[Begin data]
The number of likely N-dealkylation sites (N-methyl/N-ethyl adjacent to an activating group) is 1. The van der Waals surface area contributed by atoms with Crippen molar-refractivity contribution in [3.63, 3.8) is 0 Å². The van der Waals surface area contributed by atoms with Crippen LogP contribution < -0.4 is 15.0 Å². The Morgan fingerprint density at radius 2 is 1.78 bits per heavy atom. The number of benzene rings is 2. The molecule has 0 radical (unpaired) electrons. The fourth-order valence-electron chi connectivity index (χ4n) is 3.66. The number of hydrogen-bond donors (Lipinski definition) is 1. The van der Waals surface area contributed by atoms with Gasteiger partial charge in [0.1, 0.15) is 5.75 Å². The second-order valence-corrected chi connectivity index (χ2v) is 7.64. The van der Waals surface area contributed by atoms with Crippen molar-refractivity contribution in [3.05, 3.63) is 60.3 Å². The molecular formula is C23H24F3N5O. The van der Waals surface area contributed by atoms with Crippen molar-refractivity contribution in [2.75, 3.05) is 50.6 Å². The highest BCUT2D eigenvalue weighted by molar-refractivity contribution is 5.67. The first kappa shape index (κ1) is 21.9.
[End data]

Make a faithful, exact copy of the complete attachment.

The number of likely N-dealkylation sites (N-methyl/N-ethyl adjacent to an activating group) is 1. The van der Waals surface area contributed by atoms with Crippen molar-refractivity contribution in [3.63, 3.8) is 0 Å². The van der Waals surface area contributed by atoms with Crippen LogP contribution < -0.4 is 15.0 Å². The Morgan fingerprint density at radius 2 is 1.78 bits per heavy atom. The number of benzene rings is 2. The molecule has 0 radical (unpaired) electrons. The fourth-order valence-electron chi connectivity index (χ4n) is 3.66. The number of hydrogen-bond donors (Lipinski definition) is 1. The van der Waals surface area contributed by atoms with Gasteiger partial charge in [0.1, 0.15) is 5.75 Å². The second-order valence-corrected chi connectivity index (χ2v) is 7.64. The van der Waals surface area contributed by atoms with Crippen molar-refractivity contribution in [3.05, 3.63) is 60.3 Å². The molecular formula is C23H24F3N5O. The van der Waals surface area contributed by atoms with Crippen molar-refractivity contribution in [2.75, 3.05) is 50.6 Å². The highest BCUT2D eigenvalue weighted by molar-refractivity contribution is 5.67. The first kappa shape index (κ1) is 21.9.